Another point I would like to add here keeping in mind its significance in the present context. This is not an NBFC-specific issue, but since the focus is on infrastructure creation, I am adding it here. The infrastructure projects in India are presently suffering from an acute lack of equity capital. To counter this, the government has wisely encouraged Venture Capital Companies (VCCs) / Venture Capital Funds (VCFs) to grow, enabling investment through equity into infrastructure and other projects. Unfortunately, there has been some inadvertent error whereby in the Finance Bill 2012 when the Sec. 115U of the Income Tax Act was changed leading to an anomaly whereby investors in the VCF will have to pay tax on accrual basis and not on the basis of receipt.
In the Union Budget 2012-13, an amendment was made by inserting subsection 5 to section 115 U of Income Tax Act 1961, effective from year 2012 -13. It states that:
“the income accruing or arising to or received by the Venture Capital Company or Venture Capital Fund, during a previous year, from investments made in a Venture Capital Undertaking if not paid or credited to the person referred to in Sub Section (1), shall be deemed to have been credited to the account of the said person on the last day of the previous year in the same proportion in which such person would have been entitled to receive the income had it been paid in the previous year.”
This would tantamount to investors paying tax on notional income which they may or may not receive. This has discouraged investors to invest in VCC / VCF thereby creating a new roadblock for infrastructure projects to raise equity. In this scenario, when the income is not distributed or reinvested by the VCC / VCF, then the contributors have to bear the burden of paying 20% / 30% tax (as the case maybe) on the deemed / notional income without actually receiving any such income, making this section impractical and un-implementable. Tax is always on the real income and not on notional income, save and except perks in case of salary and house property income. In one of the rulings the Supreme Court had stated that the concept of deeming provisions should not be stretched beyond a limit. In this case the Act is on taxing a non-receipt as a receipt, which is unconstitutional, and taxability of undistributed profit could be challenged by way of a writ by contributories. The entire tax payout by the contributories is from their pocket, without actually receiving any such income would act as a major deterrent to the future investments by the contributors in VCC / VCF. Even the methodology for arriving at the quantum of the notional income which is to be taxed has not been clearly defined leaving it susceptible to different interpretations by different parties.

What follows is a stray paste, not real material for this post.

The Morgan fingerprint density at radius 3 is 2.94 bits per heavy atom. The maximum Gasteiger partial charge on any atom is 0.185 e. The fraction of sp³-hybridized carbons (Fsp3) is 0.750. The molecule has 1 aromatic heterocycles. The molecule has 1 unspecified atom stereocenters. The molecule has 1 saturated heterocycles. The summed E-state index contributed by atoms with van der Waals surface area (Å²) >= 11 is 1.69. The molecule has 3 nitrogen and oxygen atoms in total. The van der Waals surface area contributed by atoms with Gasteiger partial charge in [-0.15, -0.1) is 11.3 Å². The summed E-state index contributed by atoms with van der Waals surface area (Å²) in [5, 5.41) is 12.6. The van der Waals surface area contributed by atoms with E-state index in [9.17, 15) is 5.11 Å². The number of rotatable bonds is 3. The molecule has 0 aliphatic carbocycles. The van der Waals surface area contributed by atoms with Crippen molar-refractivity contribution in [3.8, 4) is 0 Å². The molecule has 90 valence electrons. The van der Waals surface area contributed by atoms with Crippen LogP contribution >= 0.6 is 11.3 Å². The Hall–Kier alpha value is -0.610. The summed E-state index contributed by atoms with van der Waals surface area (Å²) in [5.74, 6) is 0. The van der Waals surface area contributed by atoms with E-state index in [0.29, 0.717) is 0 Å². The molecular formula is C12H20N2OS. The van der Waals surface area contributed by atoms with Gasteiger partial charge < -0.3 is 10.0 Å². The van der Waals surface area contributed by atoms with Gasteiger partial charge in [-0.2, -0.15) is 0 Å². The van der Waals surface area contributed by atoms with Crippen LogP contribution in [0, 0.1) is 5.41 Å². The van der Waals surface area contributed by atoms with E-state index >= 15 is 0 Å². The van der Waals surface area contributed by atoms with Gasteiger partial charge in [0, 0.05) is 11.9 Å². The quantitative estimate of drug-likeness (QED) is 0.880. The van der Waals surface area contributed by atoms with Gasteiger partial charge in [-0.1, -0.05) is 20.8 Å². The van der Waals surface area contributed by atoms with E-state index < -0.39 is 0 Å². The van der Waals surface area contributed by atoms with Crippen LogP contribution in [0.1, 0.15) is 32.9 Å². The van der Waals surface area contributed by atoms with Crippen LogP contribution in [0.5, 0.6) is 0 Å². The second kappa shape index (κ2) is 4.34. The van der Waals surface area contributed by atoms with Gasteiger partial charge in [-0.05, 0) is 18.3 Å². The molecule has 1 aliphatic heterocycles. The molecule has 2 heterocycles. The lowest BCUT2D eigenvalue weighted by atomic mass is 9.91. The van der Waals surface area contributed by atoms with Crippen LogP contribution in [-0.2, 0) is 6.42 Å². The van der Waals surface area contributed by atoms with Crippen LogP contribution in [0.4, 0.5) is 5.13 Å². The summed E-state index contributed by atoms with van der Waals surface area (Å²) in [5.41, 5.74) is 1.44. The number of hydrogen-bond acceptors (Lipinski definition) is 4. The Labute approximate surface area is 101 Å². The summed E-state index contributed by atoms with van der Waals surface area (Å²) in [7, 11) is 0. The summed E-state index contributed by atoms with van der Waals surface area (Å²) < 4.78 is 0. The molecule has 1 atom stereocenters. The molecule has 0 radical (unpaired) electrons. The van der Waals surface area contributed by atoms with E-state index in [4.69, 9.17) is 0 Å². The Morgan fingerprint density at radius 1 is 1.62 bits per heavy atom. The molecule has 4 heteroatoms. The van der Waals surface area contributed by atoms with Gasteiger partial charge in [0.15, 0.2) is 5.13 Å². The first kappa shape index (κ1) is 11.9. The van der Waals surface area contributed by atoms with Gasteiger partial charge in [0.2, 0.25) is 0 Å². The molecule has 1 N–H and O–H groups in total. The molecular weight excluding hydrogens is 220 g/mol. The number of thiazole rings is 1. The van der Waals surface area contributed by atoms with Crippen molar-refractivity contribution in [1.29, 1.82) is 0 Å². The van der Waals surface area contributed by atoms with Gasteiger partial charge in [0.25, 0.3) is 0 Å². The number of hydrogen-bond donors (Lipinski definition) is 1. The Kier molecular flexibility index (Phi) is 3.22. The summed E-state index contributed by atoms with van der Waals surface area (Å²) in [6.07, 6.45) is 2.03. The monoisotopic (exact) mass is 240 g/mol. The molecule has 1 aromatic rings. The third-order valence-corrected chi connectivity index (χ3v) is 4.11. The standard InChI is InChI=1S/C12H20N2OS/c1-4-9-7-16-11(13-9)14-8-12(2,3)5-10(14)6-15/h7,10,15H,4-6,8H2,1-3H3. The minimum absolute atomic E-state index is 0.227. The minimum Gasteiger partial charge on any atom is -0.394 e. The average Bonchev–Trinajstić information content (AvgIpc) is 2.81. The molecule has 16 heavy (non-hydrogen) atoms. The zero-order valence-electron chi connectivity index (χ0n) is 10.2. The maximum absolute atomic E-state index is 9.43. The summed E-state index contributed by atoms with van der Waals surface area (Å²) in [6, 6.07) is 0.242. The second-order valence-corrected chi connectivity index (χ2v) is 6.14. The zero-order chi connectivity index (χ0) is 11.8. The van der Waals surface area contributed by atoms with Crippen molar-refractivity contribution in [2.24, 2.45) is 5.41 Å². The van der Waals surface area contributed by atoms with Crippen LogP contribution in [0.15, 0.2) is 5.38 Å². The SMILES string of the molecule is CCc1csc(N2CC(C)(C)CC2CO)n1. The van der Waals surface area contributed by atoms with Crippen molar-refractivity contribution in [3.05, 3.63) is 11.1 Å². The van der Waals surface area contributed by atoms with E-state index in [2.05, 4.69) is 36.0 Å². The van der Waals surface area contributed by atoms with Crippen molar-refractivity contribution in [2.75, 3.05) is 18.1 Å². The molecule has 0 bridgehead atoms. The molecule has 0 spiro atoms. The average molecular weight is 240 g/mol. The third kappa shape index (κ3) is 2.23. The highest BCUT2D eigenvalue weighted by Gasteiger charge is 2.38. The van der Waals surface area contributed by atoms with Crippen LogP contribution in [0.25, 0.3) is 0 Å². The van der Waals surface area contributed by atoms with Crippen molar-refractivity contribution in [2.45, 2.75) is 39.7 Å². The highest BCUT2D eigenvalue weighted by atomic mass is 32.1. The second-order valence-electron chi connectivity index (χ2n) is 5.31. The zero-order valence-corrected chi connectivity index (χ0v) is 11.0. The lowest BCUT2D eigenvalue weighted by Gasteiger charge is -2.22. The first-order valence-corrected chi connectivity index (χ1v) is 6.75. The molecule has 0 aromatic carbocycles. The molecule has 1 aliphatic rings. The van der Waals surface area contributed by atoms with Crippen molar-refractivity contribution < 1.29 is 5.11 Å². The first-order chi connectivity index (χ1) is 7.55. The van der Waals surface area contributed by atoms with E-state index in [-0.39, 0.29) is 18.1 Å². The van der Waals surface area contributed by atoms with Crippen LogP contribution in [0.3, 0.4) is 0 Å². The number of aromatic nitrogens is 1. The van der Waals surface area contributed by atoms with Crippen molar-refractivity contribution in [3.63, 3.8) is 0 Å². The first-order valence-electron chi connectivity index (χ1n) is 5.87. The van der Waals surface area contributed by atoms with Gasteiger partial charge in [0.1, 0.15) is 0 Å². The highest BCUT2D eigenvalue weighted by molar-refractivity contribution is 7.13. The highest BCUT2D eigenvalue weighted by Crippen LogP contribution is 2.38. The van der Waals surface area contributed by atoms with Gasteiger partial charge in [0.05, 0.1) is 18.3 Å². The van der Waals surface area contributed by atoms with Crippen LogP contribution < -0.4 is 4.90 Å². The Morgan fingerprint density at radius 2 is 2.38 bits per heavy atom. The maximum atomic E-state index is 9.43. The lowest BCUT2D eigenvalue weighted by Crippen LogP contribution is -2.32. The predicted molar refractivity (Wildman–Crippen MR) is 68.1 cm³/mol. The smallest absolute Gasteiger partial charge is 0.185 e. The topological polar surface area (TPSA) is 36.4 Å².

In this backdrop, we would therefore request for Sec. 115U of the I. T. Act to be restored in the form as was before Finance Bill 2012. At this critical juncture for the Indian economy, our suggested step is an absolutely imperative and this can indeed act as a trigger for bringing in new equity into infrastructure investments which, in turn, can provide the much needed push for higher economic growth.
We sincerely believe that the suggested above-mentioned steps would go a long way in addressing the functional constraints of NBFC-AFCs and NBFC-IFCs and this, in turn, will facilitate them in enhancing their efficiency levels. If these proposals figure in the Finance Minister’s budget speech in February, I am sure these steps would provide a fillip to infrastructure creation and would set the stage for India to return to the high growth trajectory in near future.